Herpes Virus Targets Metastatic Melanomas in the Brain

Stem cells loaded with oncolytic herpes simplex virus significantly slowed tumor growth in mice.

A novel method that harnesses the power of viruses shows promise targeting skin cancer metastases in the brain.

In a study published in PNAS, the investigators developed cancer-killing viruses that can deliver stem cells via the carotid artery.

A population of bone marrow derived from mesenchymal stem cells were engineered to hold oncolytic herpes simplex virus (oHSV), which specifically kills dividing cancer cells while avoiding normal cells.

The investigators first developed different BRAF wild type and mutant mouse models that more closely mimicked those seen in humans. As a result, they found that injecting patient-derived, brain-seeking melanoma cells into the carotid artery of the preclinical models results in the formation of metastatic tumors in the brain. This mimicked what is observed in patients with advanced melanoma cancer.

These injected cells express markers that enables them to pass the blood-brain barrier. They hold bioluminescent and fluorescent markers to help track them via imaging technologies.

Based on the investigators’ prior studies, which showed that different stem cell types are naturally attracted toward tumors in the brain, the investigators verified that stem cells injected in the brain would travel to multiple metastatic sites and not to tumor-free areas.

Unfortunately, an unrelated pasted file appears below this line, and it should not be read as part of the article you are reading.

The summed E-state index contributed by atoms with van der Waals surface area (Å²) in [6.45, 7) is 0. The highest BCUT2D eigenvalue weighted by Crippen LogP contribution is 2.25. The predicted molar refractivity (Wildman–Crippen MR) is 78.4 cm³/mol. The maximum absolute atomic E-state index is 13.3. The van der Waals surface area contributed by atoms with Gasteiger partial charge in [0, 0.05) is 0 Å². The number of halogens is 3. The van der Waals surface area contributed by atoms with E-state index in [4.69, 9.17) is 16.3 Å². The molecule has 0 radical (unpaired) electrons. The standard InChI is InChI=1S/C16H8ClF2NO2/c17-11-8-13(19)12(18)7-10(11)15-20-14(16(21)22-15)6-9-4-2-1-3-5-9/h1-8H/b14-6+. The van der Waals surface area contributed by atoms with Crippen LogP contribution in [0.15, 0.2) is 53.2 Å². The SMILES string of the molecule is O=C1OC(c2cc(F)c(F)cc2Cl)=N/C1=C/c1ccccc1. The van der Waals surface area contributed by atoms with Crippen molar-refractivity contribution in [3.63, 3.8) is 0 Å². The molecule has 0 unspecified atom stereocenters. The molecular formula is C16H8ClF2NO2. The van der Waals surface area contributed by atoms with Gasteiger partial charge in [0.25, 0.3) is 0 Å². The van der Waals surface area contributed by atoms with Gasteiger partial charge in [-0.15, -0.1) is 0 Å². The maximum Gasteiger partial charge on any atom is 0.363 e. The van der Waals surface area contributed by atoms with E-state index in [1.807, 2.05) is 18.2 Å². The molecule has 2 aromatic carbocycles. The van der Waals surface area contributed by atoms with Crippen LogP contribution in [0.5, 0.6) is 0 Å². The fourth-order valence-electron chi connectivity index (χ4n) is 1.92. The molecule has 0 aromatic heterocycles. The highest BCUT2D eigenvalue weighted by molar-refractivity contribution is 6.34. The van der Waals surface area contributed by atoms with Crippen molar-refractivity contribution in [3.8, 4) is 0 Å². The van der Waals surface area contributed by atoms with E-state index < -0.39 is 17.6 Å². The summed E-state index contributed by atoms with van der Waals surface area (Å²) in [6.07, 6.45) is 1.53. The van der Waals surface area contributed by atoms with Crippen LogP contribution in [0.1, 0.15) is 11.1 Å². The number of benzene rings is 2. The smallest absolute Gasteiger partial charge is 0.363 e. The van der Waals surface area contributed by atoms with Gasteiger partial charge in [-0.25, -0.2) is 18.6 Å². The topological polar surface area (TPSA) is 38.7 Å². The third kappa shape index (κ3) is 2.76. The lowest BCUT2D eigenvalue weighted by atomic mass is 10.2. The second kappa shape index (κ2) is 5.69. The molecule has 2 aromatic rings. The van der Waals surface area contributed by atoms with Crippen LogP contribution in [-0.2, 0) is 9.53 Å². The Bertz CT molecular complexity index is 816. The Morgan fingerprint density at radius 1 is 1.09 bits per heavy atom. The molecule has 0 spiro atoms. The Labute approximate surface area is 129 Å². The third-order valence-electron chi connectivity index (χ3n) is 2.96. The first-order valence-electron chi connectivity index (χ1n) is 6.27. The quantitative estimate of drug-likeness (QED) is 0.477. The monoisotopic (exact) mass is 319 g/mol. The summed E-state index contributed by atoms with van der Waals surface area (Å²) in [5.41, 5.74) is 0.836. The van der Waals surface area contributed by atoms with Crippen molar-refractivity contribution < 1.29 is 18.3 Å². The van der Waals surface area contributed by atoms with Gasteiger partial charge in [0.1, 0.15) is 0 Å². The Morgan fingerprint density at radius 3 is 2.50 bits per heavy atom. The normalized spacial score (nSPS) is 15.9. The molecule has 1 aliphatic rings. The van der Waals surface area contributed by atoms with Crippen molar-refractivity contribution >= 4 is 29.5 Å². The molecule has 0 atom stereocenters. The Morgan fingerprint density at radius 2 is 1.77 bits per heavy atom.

Following verification, the investigators injected stem cells loaded with oHSV into the carotid artery of mice with metastasis.

The results of the study showed that the oHSV-loaded stem cells significantly slowed tumor growth and increased survival compared with mouse models that received unaltered stem cells or control injections.

“Metastatic brain tumors—–often from lung, breast, or skin cancers––are the most commonly observed tumors within the brain and account for about 40% of advanced melanoma metastases,” said lead author Khalid Shah, MS, PhD. “Current therapeutic options for such patients are limited, particularly when there are many metastases. Our results are the first to provide insight into ways of targeting multiple brain metastatic deposits with stem cell-loaded oncolytic viruses that specifically kill dividing tumors cells.”

The investigators also developed an immunocompetent melanoma mouse model to examine the effect of both stem cell loaded oHSV and immune checkpoint blockers. The findings showed that the PD-L1 immune checkpoint blockade significantly improved the therapeutic efficacy of stem cell based oncolytic virotherapy in melanoma brain metastasis.

“We are currently developing similar animal models of brain metastasis from other cancer types as well as new oncolytic viruses that have the ability to specifically kill a wide variety of resistant tumor cells,” Shah said. “We are hopeful that our findings will overcome problems associated with current clinical procedures. This work will have direct implications for designing clinical trials using oncolytic viruses for metastatic tumors in the brain.”